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Put Daily Rainfall Observations Into a Nationwide Database

Join the CoCoRaHS network and put your daily rainfall observations into a nationwide database.

Do you check your rain gauge every day? Then here’s a feel-good job for you: Be a precipitation reporter for a national network called Community Collaborative Rain, Hail & Snow Network – CoCoRaHS for short.

This network of rain, hail, and snow observers is now 20,000 strong, and it is the largest such network of daily precipitation reporters in the country – maybe the world! Volunteer reporters put up a professional-grade rain gauge, check it every morning, and file a simple report online at the CoCoRaHS website ( Or, they can do it via the CoCoRaHS mobile app. 

These reports from across the country give climatologists the best view available of how much precipitation has actually fallen and where, says Henry Reges, the national coordinator for CoCoRaHS based at Colorado State University (CSU).

The program was borne out of tragedy, he explains.  

“In 1998, we had a flash flood here in Fort Collins, Colorado, that killed five people. That storm dumped over 14 inches of rain in 24 hours. But 5 miles away, it was just 2 inches.”

Lessons Learned 

That, he continues, taught two lessons. First, there is tremendous variability in the precipitation amounts that fall from showers and thunderstorms. Second, having reports of rainfall amounts is extremely valuable in anticipating outcomes.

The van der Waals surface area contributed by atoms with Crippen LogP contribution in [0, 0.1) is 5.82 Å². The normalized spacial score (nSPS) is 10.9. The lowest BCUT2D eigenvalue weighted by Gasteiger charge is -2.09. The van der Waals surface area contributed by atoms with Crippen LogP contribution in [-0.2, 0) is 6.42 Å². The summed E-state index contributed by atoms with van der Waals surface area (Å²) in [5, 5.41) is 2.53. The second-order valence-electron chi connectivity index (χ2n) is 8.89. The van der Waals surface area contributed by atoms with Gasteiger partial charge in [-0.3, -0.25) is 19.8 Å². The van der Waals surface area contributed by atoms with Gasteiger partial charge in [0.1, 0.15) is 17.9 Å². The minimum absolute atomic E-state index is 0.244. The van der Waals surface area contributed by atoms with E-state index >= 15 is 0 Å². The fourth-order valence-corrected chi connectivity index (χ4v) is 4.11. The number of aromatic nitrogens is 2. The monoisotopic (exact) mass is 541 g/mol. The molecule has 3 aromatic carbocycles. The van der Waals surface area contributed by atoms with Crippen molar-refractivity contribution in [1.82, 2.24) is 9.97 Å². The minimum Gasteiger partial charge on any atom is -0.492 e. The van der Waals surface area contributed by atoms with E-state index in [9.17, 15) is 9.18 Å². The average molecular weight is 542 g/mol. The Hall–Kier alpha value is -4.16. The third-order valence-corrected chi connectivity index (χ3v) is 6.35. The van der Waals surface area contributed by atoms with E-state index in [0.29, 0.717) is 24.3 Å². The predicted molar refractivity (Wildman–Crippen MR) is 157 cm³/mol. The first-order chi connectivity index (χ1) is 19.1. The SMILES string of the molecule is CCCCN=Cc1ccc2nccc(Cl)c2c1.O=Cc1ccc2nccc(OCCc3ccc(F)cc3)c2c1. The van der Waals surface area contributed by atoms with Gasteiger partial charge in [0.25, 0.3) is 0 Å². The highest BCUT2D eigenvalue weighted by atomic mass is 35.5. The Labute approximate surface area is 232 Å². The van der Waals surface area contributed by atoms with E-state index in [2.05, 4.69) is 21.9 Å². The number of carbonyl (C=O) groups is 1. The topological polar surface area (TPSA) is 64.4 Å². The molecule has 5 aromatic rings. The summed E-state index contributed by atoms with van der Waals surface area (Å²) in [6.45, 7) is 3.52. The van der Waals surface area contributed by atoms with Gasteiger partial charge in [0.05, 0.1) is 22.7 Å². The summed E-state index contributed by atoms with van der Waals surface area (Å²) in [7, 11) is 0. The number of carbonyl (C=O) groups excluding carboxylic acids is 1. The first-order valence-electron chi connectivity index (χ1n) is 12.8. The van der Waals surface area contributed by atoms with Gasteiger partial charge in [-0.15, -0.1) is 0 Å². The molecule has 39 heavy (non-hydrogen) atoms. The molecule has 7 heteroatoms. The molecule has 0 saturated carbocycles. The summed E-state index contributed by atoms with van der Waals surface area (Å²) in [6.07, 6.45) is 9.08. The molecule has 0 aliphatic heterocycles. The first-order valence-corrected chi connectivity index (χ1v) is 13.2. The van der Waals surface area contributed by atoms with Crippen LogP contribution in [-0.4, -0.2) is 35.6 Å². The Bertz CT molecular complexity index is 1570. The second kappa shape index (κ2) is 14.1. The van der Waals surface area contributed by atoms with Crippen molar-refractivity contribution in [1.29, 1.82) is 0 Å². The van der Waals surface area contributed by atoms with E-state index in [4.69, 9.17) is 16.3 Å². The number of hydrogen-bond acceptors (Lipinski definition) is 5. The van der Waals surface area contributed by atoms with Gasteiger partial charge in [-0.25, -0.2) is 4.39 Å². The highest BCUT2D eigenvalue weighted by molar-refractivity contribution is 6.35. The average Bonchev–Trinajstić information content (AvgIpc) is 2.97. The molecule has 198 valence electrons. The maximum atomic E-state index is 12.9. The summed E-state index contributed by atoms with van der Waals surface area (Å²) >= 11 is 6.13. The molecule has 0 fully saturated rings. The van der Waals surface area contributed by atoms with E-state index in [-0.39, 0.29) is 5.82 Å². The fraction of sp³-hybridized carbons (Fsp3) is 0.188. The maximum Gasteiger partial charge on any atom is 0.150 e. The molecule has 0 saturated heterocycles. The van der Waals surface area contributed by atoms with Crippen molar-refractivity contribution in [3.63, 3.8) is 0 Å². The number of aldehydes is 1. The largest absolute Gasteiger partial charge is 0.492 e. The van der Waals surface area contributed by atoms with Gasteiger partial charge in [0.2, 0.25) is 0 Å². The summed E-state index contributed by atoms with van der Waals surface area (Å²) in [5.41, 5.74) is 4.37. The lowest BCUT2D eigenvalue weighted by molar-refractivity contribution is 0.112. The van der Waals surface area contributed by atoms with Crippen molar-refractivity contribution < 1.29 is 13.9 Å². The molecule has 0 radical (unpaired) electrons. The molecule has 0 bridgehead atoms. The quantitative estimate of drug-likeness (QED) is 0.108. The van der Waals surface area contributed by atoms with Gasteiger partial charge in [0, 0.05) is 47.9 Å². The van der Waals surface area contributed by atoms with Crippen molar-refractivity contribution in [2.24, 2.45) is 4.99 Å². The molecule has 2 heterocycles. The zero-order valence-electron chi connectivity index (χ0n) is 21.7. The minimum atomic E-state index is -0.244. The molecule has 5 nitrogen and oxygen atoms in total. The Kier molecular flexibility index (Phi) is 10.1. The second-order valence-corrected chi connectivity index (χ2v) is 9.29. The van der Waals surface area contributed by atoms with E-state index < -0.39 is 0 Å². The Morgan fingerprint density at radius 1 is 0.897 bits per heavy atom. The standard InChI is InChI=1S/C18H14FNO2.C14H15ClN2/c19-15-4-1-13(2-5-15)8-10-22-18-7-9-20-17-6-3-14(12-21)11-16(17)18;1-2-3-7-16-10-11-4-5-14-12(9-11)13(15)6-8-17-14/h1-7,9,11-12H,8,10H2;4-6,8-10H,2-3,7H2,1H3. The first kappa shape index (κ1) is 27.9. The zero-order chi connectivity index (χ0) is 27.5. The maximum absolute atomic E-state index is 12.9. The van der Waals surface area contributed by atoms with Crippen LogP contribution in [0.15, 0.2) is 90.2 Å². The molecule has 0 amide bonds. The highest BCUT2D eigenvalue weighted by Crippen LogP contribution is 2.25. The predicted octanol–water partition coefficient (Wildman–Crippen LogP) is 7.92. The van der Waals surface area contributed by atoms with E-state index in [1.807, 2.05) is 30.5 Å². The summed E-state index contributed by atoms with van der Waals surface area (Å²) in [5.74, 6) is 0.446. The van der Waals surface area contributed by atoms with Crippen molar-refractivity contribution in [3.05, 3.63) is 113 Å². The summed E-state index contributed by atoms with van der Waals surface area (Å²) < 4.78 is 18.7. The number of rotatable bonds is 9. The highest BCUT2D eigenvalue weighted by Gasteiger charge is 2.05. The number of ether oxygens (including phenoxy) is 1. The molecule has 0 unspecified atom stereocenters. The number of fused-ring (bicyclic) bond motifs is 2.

CSU meteorologists used the experience to launch what would become CoCoRaHS. They began signing up precipitation reporters across Colorado.

“Within a few years, the data became so good that other states wanted to join in,” Reges explains. Kansas and Wyoming added reporters in 2003. By 2009, CoCoRaHS had precipitation observers in all 50 states. Now, it operates in Canada and several Caribbean nations, too.

There’s plenty of room for more. “It’s like the resolution on a camera. The more pixels (dots), the sharper the photo. We’re always looking for more observers,” he says.

A dot map on the CoCoRaHS website shows that reporter gaps are most visible in the rural Midwest and South. “We’d love to have more farmers,” says Reges. “They depend on measuring rainfall every day, and they make excellent reporters.” 

He says the rainfall reports – including reports of zero precipitation – are used every day by weather forecasters, the insurance industry, recreation entities, and many others. 

“Many organizations pull data from the CoCoRaHS database every hour to get the latest reports,” he says. 

In cases of extreme localized storms, the network could help save lives, Reges says. One example is the flooding rains that hit Colorado in 2013. CoCoRaHS reports triggered warnings that ultimately saved lives.

Reges says when you see forecasts of river stages and flood levels on the Missouri, Mississippi, and Ohio Rivers – or most anywhere else – timely CoCoRaHS data is probably at work. 

Reporters do this on a volunteer basis and are not paid, except for the good feeling of being part of a nationwide effort. They are asked to purchase a high-precision rain gauge, check it every morning around 7 a.m., and file their observation online.